- August 5, 2020
- Posted by: David Marshall
- Category: Business, Innovation, Management
One of the biggest mistakes executives make during an economic downturn is to make cuts to their sales and marketing staff.
Those are the two departments that actually make the money that your company runs on, which means there are fewer people helping you make money, which means you make less money.
Sales have to stay up for your company during a downturn. You need as many people as possible out there fighting for every sale and every dollar, not fewer. And, if you manage things right, you could even increase your market share as your competition falls out.
In a downturn, people have a tendency to internalize. They focus inward instead of outward as a function of self-preservation, which is a fight or flight instinct.
But change occurs very quickly in a downturn: Your contacts will disappear, either because they were laid off or re-assigned to a new job. They moved on and the people you thought you knew are no longer where you left them.
When the downturn ends, there will be new people sitting in the chair who have no clue who or what you are. And if you’ve been “missing” during the downturn, you may not get a chance to win those new people’s attention, not to mention that you’ve lost track of the old contacts and have no idea of where they went.
A downturn is the time to redouble your efforts to keep your name out there and in front of old and new contacts. You want to keep engaging with people so you can keep selling to them when they return to normal, and even start selling to new customers when your old contacts get new jobs.
How to Grow Market Share During an Economic Downturn
Over the years, it has always been my policy to increase my marketing in an economic downturn, because that’s the best time to grab additional market share. And if you do it right, you can grow your business dramatically.
When your competitors collapse after they lay off their sales and marketing staff, you can step in and pick up the pieces. You can call on their customers, you can fulfill their orders, and you can continue to grow.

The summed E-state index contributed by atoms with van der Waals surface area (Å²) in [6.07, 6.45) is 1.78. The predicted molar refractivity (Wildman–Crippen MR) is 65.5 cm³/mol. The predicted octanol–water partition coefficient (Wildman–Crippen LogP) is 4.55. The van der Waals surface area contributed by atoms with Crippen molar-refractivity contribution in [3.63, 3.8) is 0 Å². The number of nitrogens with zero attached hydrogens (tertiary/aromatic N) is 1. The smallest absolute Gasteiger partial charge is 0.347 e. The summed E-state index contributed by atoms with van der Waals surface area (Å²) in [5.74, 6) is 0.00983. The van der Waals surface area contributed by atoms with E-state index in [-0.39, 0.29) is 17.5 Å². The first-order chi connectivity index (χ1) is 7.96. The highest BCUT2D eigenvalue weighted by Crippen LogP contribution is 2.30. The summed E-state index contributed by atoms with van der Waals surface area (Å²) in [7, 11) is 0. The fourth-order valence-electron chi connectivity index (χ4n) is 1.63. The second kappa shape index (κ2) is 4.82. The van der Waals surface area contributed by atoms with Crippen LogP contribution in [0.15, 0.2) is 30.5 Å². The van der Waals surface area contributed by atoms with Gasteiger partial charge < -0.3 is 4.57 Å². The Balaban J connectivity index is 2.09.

In just about every recession I’ve seen going back to the 1980s, withdrawing and cutting back means you won’t be noticed. You may save money in the short-term, but you won’t get back the opportunities in the long term, and you’ll still shrink, even during the recovery. You have to stay in the forefront of people’s minds, or else you won’t recover.
I remember once in Canada in 1985 or 1986, things were very tough at the lighting division I was running. I had decided to launch a new mid-range outdoor floodlight product that we called The Bandit. In my pricing of the product, I allocated $1/unit for marketing, and we placed ads and had articles written in every trade show publication and industry journal where it was appropriate. If you were in the lighting industry, it was everywhere you looked.
While all of my competitors were trying to figure out where they could make strategic cuts, we kept pushing The Bandit everywhere we could. The results we got were amazing and it changed the market share for our little company pretty significantly: Over a period of about five years, we went from 2% market share to 20% — we took one-fifth of the outdoor floodlight market just because we were bold and kept marketing while all our competition curtailed their marketing and advertising spending.
The funny thing was that the recession actually put this company on the map, even though it had been around for a long time. We had languished as a branch operation of a US company in the years before, so when they asked me to take over as GM and president of the company, I decided we would no longer be reliant on the marketing coming from the US headquarters. Our push changed the entire market’s perception of what this little company was.
As a result, we were able to pick up many customers that belonged to our competition, which expanded our customer base exponentially.
Once our product name and company name was more widely known, it was very easy to move our existing products into the marketplace, as well as launch new products. One of our new products was the very first variable level dimming system for high-intensity discharge (HID) lighting.
There was no such thing in those days for dimmers for industrialized purposes for HID lighting. We actually developed the very first one. The first usage for it was on the Burlington Skyway in Ontario, Canada, where the Ontario Ministry of Transportation believed lighting levels could reduce accidents in bad weather.
So they installed the system and the light level would raise and lower depending on the severity of the weather conditions, and they found that it did reduce accidents in that stretch of road. They also installed it in several tunnels to regulate the amount of light at the entrance and exits of the tunnels depending on the weather conditions.
All of that happened because we didn’t shrink away during the economic downturn of the 1980s. We increased our sales and marketing efforts, and as a result, grew our market share from 2% to 20% and started winning provincial contracts for our newer product lines.
I’ve been a manufacturing executive, as well as a sales and marketing professional, for a few decades. Now I help companies turn around their own business, including pivoting within their industry. If you would like more information, please visit my website and connect with me on Twitter, Facebook, or LinkedIn.
Photo credit: Vinsky2002 (Pixabay, Creative Commons 0)